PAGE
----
3 Tips For Using Social Media To Hire Effectively
Talented people looking for jobs in the 21st Century are more likely to offer you a link to their website than they are a résumé. It’s all just part of doing business in the digital age.
In many ways, online innovation has made life easier for human resources professionals, but it has also presented new and unexpected challenges. One of these has been the new ways in which employees are recruited, screened and ultimately hired. Nowhere has this process changed more dramatically than the in the area of social media.
Employers looking for new faces to join their team will find social media to be an incredible time-saver. No longer do recruiters need to do the tremendous legwork they had in the past to find top candidates. They can simply post job opportunities to their corporate social media accounts using appropriate hash tags and keywords, and then let prospects come to them.
But there are some problems with this approach—serious ethical and legal problems. If you want to use social media in the most effective and legal manner, here are some tips to keep in mind:
• Use it, but don’t abuse it. Recruiting can be a tremendously complicated process and while social media may appear to be a quick way to find and attract the best and brightest, it may not be the only Laws and ethics demand today’s employers to provide equal opportunities for everyone, and restricting your searches to social media can eliminate several quality avenues leading to a diverse workforce. For example, those in the upper and middle classes tend to have better access to social media, which means if you use it exclusively, those with economic disadvantages could potentially be cut out of your recruitment efforts. Since economic hardship tends to affect racial and ethnic minorities disproportionately, you may be missing out on quality applicants because you failed to look beyond social media. Not only could this present ethical problems, it could present legal issues, as well. Make sure you add in some traditional recruiting tactics, such as attending job fairs, soliciting résumés and posting openings to job boards.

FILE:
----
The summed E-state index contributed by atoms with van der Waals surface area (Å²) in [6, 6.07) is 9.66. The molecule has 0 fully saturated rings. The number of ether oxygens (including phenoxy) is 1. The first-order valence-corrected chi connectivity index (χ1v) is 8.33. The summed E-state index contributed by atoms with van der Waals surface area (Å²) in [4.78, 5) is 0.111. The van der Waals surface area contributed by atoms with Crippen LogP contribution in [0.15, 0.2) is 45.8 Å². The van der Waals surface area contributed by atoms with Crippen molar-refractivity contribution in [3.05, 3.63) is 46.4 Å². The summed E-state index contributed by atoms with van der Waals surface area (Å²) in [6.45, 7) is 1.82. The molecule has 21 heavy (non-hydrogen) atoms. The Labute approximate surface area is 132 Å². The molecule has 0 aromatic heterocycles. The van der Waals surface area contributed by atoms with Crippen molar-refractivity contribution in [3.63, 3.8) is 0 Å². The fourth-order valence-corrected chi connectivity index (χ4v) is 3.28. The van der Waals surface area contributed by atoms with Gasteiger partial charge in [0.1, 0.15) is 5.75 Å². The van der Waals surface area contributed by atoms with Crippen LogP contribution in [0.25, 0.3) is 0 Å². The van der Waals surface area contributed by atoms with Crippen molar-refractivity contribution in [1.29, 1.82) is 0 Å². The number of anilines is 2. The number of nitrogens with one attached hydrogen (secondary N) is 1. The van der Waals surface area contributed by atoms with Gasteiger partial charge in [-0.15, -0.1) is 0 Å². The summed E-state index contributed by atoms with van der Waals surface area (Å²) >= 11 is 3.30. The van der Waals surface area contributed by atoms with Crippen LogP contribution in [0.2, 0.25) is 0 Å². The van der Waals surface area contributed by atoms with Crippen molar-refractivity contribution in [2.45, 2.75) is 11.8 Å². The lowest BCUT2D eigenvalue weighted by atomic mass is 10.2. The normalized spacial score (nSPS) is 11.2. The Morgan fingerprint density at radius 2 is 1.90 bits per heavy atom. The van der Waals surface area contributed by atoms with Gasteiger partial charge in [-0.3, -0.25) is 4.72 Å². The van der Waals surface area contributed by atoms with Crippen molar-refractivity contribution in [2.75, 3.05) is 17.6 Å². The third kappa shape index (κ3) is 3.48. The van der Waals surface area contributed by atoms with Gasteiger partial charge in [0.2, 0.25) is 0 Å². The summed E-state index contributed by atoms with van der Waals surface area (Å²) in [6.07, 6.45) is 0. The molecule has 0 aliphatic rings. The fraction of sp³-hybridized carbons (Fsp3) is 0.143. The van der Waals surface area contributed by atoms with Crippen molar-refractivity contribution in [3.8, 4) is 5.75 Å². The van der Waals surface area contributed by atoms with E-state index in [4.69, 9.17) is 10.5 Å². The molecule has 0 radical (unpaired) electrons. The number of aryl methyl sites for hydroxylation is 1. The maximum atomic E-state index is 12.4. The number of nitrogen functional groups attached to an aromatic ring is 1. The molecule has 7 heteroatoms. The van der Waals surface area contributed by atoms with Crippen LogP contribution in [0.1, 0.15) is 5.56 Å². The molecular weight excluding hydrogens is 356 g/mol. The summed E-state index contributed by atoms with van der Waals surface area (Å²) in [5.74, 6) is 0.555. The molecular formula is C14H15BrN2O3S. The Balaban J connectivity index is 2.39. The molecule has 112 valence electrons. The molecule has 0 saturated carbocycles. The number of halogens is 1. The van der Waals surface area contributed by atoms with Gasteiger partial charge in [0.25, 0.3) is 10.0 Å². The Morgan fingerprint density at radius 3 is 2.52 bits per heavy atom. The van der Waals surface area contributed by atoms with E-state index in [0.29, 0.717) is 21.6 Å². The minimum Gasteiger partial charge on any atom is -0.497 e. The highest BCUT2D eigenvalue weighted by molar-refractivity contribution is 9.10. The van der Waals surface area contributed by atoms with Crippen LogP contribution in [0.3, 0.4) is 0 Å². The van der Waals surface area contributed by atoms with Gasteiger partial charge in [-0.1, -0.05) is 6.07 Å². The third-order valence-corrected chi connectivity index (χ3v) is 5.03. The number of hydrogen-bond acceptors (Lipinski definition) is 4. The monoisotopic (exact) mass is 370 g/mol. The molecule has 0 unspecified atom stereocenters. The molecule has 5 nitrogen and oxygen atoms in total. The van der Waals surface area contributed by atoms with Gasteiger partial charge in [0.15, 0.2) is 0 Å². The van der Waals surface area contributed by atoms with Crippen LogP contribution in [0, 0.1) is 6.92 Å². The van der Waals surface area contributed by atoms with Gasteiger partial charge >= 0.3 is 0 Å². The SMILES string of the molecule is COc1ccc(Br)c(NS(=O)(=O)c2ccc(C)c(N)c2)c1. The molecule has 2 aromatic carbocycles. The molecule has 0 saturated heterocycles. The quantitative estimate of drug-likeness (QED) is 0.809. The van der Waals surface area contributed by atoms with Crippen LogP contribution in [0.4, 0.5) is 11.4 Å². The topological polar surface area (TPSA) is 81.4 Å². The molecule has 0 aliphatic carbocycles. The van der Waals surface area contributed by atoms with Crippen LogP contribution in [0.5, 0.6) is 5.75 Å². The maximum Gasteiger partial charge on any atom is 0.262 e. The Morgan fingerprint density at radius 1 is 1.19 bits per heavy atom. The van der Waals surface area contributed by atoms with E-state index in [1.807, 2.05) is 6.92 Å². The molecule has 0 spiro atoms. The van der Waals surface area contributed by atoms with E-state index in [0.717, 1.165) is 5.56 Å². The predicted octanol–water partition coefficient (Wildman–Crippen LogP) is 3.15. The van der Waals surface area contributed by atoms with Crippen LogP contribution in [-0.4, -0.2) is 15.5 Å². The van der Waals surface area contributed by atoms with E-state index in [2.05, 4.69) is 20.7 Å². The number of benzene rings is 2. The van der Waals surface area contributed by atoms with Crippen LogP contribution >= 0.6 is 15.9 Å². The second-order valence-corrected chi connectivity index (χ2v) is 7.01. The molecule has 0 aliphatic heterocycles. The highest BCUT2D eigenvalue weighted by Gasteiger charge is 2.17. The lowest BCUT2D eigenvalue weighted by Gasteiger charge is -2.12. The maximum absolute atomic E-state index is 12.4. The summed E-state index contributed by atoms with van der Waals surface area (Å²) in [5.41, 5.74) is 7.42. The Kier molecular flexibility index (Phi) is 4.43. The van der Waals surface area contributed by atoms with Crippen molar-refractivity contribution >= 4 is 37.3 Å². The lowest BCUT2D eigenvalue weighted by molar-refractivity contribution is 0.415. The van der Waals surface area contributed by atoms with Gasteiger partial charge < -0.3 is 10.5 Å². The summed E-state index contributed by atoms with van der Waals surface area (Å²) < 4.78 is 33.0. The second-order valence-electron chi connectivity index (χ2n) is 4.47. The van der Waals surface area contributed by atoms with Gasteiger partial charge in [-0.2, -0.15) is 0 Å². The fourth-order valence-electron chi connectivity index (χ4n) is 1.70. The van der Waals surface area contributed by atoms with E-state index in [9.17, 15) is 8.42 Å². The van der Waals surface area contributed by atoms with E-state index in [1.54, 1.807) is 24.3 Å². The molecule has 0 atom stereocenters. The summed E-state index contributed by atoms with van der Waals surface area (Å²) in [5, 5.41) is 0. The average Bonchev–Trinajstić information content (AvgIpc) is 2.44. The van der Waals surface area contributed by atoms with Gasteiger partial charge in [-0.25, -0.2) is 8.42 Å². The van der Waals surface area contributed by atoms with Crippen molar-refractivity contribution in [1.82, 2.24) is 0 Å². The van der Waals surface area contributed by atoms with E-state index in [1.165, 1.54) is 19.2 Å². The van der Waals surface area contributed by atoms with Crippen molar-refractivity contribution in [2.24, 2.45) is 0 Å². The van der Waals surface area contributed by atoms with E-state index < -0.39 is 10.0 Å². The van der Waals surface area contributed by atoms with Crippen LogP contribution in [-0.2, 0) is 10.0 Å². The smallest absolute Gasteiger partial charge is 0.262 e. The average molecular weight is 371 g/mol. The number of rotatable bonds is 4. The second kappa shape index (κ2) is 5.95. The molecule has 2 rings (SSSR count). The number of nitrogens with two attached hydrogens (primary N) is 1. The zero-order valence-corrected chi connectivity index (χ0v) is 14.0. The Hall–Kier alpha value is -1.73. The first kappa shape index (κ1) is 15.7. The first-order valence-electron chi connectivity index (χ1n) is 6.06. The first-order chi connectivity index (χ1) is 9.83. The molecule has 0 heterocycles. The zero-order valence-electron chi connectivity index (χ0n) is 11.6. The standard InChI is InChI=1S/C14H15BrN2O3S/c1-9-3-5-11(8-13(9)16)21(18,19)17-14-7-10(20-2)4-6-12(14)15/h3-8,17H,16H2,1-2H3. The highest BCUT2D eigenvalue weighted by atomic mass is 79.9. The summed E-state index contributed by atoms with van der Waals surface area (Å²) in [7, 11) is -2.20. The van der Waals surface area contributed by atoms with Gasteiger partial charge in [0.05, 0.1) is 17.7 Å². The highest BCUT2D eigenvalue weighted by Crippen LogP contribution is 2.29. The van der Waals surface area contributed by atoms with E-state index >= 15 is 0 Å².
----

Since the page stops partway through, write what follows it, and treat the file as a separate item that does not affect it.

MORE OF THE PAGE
• Keep it legal. Speaking of legal issues, you are probably aware that there are certain protected classes to consider when it comes to hiring. Most employers nowadays will do their due diligence by scanning an applicant’s social media accounts and general online footprint. While this screening tactic can be a valuable tool when it comes to eliminating candidates (inappropriate comments or images, offensive or racist language, abusive or disgusting rants, etc.) screening for the wrong things can create legal problems for you and your company. For this reason, many companies enlist the help of professional screeners to ensure they’re observing federal and state laws when it comes to the fairness of this critical phase in the hiring process.
• Step back and look at the big picture. If you’re confident that your recruitment process has been fair and ethical, and your finalists have an online footprint that features one or more social media accounts, it’s OK to look at them to get an idea of the candidates’ personalities. While certain red flags are legitimate to preclude certain applicants from moving forward (see above), it’s important to remember that looking at the person’s entire body of social media postings and updates will give you a better idea of who that person is and has become than looking at isolated updates, tweets or opinions in a vacuum. It’s easy to pick apart statements or posts when looking at them individually. Stepping back and looking at how that person has evolved their opinions, tempered their posts or softened their tweets over time may demonstrate how they have matured. That’s not a bad thing. We’ve all made stupid comments now and then, but deleting or dialing them back on social media can be difficult or even impossible.
Social media may be a great starting point for recruiting, screening and hiring, but relying on it too heavily isn’t wise. If used as part of a targeted and well-thought-out strategy, however, social media can be a valuable tool.